This means that when the trigger event occurs the delivery team is already appointed and ready to go and can start immediately with their technical tasks and production of information

[PROCURE] then [PLAN] then [TRIGGER] then [PRODUCE]
Other trigger events are acts of God, random occurrences, or so infrequent or unpredictable that it is impractical to plan for them in advance, for example, a lightning strike or an increase in customer demand requiring an additional production facility.

These are the trigger events that drive pathway C in the information management process.

They include new delivery phase activities (new projects) to create new assets or refurbish/remodel existing assets.

When the trigger event does happen, the appointing party has to start from the beginning of the procurement process, the lead appointed party and delivery team to have to go through the mobilization activities before they can start their technical work and start producing information. This means there will of necessity be some delay between the trigger event occurring and the technical response work starting.

[TRIGGER] then [PROCURE] then [PLAN] then [PRODUCE]
Although the flowchart looks complicated, each of the process steps contains a series of required actions.
The ISO 19650-3 information management process is to be applied in a way that is proportionate and appropriate to the scale and complexity of the asset portfolio as well as the scale and complexity of the asset management responses to trigger events. Proportionality is demonstrated through the following examples.
Example 1

In preparing for their overall approach to information management in step 1, an appointing party (asset owner/operator) might decide only to apply ISO 19650-3 to its most critical assets, such as only to its production and warehouse facilities and not to its administrative offices, or only to life safety systems rather than all systems in a building.
Example 2

In procuring a new lead appointed party (asset contractor) to carry out a condition survey, an appointing party (asset owner/operator) could conclude that none of its existing reference information or resources is relevant and does not need to be included in the tender pack compiled for this appointment. This simplifies the paperwork of the procurement process.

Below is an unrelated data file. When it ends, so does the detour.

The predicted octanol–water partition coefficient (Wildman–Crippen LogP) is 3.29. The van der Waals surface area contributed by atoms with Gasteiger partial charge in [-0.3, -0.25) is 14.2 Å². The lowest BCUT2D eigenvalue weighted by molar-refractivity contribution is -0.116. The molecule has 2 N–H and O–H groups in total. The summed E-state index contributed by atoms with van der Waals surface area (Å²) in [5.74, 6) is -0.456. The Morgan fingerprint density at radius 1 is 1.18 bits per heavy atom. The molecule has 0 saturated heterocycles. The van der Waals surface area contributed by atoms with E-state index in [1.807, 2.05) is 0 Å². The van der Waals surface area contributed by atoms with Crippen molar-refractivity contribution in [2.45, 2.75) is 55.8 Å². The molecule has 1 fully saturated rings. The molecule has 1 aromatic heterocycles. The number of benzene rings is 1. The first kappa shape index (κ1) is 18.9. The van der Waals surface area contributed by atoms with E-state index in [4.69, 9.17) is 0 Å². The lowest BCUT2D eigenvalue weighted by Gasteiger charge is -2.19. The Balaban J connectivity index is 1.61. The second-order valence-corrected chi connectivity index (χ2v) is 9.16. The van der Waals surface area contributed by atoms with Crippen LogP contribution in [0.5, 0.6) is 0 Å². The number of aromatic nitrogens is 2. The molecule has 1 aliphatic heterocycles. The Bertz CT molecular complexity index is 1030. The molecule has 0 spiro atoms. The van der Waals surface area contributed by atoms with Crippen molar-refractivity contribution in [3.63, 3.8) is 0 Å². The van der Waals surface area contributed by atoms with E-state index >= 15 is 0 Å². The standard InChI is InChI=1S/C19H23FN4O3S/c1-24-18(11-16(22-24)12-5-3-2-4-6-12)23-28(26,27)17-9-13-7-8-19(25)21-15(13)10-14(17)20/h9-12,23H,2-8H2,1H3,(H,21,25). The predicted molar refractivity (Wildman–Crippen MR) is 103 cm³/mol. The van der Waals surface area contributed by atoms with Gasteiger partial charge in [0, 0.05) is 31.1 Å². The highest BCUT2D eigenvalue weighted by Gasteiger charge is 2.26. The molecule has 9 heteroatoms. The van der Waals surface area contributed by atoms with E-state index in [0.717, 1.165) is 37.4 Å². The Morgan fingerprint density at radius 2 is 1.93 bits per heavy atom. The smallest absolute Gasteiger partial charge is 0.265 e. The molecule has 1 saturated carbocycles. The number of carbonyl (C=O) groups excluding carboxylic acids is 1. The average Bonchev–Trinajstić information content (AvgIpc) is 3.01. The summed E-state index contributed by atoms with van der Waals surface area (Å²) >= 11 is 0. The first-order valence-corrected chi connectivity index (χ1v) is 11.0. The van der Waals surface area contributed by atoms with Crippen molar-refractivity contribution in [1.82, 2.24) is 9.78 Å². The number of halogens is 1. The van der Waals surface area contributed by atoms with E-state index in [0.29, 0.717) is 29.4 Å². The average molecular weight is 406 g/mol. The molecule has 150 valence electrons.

Example 3

An in-house asset manager acting as appointing party and appointing an in-house works team to do small-scale work and information delivery will still need to go through the same information management process steps. But at each step, the details that need to be defined or the resources that need to be created will be much simpler or might not be relevant and so can be legitimately excluded.
The cost of implementing the process will ultimately have to be balanced against the benefit of having the intended information. Unless there is a statutory requirement to be met, this balance of cost versus value has to be made by the appointing party (asset owner/operator).
Some of the specific tasks in ISO 19650-3, such as the lead appointed party preparing the delivery team’s BIM execution plan, are deliberately scaled down from their equivalents in ISO 19650 Part 2. If more detail is warranted by the situation then this can either be specified by the appointing party in their acceptance criteria for the tender response or volunteered by the prospective contractor/in-house team (lead appointed party) in their pre-appointment BEP.
Proportionality also needs to be applied to the organizational and asset information requirements that are developed by the asset owner/operator (appointing party). Each information requirement must be able to be traced back to a purpose so that the appointing party is clear that it is only asking for information to be produced that it really does need.

This is part of the lean thinking that underpins a systematic approach to information management, and the result should be sets of exchange information requirements for each lead appointed party that focus on the information that really has value to the appointing party.